The above diagram illustrates the relationship between a Rocket.Chat server and a chatbot framework or platform. Not all bot frameworks operate the same way, but the general concepts apply. See below for more detailed definitions.
This would apply to external bots. For a definition of external vs internal bots, see the Bots FAQ.
Users and Bots
Bots in Rocket.Chat require a user account, with the
bot role. Other than
having certain specific permissions, they are mostly treated just like regular
users within the Rocket.Chat instance. Users with a bot role will also have a
“Bot” tag displayed, so they can’t play tricks on us humans.
Admins (and only admins) can create and configure the bot account and role permissions. They set which user fields the bots have access to for privacy and security and the credentials a bot uses to connect. We’re working on better management views for bots and the future potential of user-activated bots.
External bots are either hosted by the chatbot platform or a custom host set up by their creator (e.g. using Heroku, Glitch or Docker). Node.js is a popular language in the space, so we provide utilities catered for Node development, but not all bots run on Node.js.
Every user in Rocket.Chat has a collection for their messages that can be emitted by the server’s streamer. Bots subscribe to the collection of messages for their own user account, creating a stream that is updated every time a message is sent either directly to them or any room they are joined in.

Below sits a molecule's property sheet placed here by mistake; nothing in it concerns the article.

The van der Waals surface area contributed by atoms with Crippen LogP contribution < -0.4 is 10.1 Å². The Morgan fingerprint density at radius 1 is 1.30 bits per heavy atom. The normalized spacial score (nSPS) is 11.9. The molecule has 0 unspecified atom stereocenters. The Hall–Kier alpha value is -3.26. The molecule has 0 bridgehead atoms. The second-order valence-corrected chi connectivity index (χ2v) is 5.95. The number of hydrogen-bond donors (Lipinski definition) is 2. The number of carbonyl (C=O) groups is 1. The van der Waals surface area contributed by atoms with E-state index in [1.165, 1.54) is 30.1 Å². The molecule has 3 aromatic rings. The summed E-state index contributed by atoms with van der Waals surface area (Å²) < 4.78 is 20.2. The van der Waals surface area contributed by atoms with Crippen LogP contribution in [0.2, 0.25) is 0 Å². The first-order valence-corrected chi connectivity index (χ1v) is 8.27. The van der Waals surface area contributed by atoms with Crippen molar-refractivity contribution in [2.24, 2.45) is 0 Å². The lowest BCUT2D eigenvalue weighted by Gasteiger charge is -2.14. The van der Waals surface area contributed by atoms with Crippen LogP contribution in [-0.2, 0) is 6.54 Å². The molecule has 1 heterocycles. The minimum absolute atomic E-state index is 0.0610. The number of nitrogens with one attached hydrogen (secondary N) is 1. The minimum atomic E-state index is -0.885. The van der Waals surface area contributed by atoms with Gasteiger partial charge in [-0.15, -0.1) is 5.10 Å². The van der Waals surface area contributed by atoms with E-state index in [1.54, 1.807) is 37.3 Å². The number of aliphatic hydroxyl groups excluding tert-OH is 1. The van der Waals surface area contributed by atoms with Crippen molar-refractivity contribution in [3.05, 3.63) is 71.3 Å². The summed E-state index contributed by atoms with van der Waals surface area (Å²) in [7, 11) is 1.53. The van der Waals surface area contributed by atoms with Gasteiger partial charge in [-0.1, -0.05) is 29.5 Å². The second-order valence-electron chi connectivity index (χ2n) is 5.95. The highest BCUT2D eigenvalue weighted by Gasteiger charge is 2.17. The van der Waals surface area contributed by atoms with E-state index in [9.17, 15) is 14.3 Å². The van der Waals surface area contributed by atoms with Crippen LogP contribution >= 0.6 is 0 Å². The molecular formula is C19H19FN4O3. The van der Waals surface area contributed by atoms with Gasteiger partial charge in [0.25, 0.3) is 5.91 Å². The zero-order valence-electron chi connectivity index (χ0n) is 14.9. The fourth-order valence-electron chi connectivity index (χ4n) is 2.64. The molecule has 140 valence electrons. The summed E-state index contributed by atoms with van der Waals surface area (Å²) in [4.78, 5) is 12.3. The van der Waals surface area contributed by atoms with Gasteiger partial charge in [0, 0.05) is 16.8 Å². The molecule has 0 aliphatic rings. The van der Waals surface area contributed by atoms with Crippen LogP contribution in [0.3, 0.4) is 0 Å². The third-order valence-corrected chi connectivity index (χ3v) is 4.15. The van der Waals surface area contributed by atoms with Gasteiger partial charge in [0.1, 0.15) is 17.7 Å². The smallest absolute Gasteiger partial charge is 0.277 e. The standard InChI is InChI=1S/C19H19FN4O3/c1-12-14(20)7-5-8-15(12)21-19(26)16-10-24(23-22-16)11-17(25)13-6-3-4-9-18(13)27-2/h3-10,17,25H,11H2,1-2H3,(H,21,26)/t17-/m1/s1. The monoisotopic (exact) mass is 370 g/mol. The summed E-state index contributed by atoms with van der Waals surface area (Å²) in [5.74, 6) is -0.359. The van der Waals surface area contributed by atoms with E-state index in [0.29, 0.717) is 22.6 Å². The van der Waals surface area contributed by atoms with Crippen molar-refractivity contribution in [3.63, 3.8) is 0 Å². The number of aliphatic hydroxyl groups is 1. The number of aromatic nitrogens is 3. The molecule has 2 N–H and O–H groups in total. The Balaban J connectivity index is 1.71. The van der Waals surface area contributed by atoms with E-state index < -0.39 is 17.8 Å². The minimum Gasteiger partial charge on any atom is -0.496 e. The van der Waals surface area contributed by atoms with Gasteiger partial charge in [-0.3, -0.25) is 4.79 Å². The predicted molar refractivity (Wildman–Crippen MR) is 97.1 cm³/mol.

Rocket.Chat JS SDK
The SDK is a Node.js module that provides an interface for external applications to subscribe to message streams, send messages and call methods on the Rocket.Chat server (via WebSockets / DDP). It would be a dependency of most bots built on Node.js and we’re working on a Python translation as well.
Adapters, sometimes referred to as connectors or middleware, provide the parsing of message schemas and methods between the chatbot framework and the Rocket.Chat SDK. Once loaded into a project, they allow bot creators to compose interactions in the framework’s terms, ignoring the specific requirements of Rocket.Chat.
Bot frameworks such as Hubot, Botkit, Rasa and Botpress each provide unique approaches to composing conversational interfaces. Some run their own hosting for bots, some just provide the code for you to run yourself. Due to the magic of adapters, our architecture is mostly independent to your choice of framework.
Bots often call external services to provide data or conversational processing. This is conducted from scripts implementing the bot’s framework utilities, whether it’s the bot’s own platform provider or NLP service, or some other API, like a weather service or your own business logic provider.